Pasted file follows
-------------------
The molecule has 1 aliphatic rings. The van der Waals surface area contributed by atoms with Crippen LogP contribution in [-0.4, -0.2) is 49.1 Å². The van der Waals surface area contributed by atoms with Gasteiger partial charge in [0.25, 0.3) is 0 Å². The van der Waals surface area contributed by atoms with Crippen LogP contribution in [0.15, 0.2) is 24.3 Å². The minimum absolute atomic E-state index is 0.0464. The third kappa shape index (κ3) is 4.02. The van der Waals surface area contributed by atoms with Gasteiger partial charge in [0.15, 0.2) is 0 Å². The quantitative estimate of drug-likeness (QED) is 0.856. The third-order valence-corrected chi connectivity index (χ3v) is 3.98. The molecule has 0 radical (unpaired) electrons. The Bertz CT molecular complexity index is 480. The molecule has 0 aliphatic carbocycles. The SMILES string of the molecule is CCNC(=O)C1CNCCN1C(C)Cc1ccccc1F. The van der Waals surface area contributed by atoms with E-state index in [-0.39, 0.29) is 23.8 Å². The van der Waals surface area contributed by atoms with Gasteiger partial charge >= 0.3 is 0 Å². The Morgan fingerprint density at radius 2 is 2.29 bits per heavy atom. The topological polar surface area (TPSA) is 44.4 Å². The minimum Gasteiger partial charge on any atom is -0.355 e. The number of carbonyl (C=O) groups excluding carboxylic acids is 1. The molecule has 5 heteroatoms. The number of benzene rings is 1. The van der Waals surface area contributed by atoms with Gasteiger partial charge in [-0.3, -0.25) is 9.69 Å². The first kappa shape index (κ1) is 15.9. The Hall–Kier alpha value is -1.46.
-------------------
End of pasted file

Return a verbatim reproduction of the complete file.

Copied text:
The molecule has 1 aliphatic rings. The van der Waals surface area contributed by atoms with Crippen LogP contribution in [-0.4, -0.2) is 49.1 Å². The van der Waals surface area contributed by atoms with Gasteiger partial charge in [0.25, 0.3) is 0 Å². The van der Waals surface area contributed by atoms with Crippen LogP contribution in [0.15, 0.2) is 24.3 Å². The minimum absolute atomic E-state index is 0.0464. The third kappa shape index (κ3) is 4.02. The van der Waals surface area contributed by atoms with Gasteiger partial charge in [0.15, 0.2) is 0 Å². The quantitative estimate of drug-likeness (QED) is 0.856. The third-order valence-corrected chi connectivity index (χ3v) is 3.98. The molecule has 0 radical (unpaired) electrons. The Bertz CT molecular complexity index is 480. The molecule has 0 aliphatic carbocycles. The SMILES string of the molecule is CCNC(=O)C1CNCCN1C(C)Cc1ccccc1F. The van der Waals surface area contributed by atoms with E-state index in [-0.39, 0.29) is 23.8 Å². The van der Waals surface area contributed by atoms with Gasteiger partial charge >= 0.3 is 0 Å². The Morgan fingerprint density at radius 2 is 2.29 bits per heavy atom. The topological polar surface area (TPSA) is 44.4 Å². The minimum Gasteiger partial charge on any atom is -0.355 e. The number of carbonyl (C=O) groups excluding carboxylic acids is 1. The molecule has 5 heteroatoms. The number of benzene rings is 1. The van der Waals surface area contributed by atoms with Gasteiger partial charge in [-0.3, -0.25) is 9.69 Å². The first kappa shape index (κ1) is 15.9. The Hall–Kier alpha value is -1.46.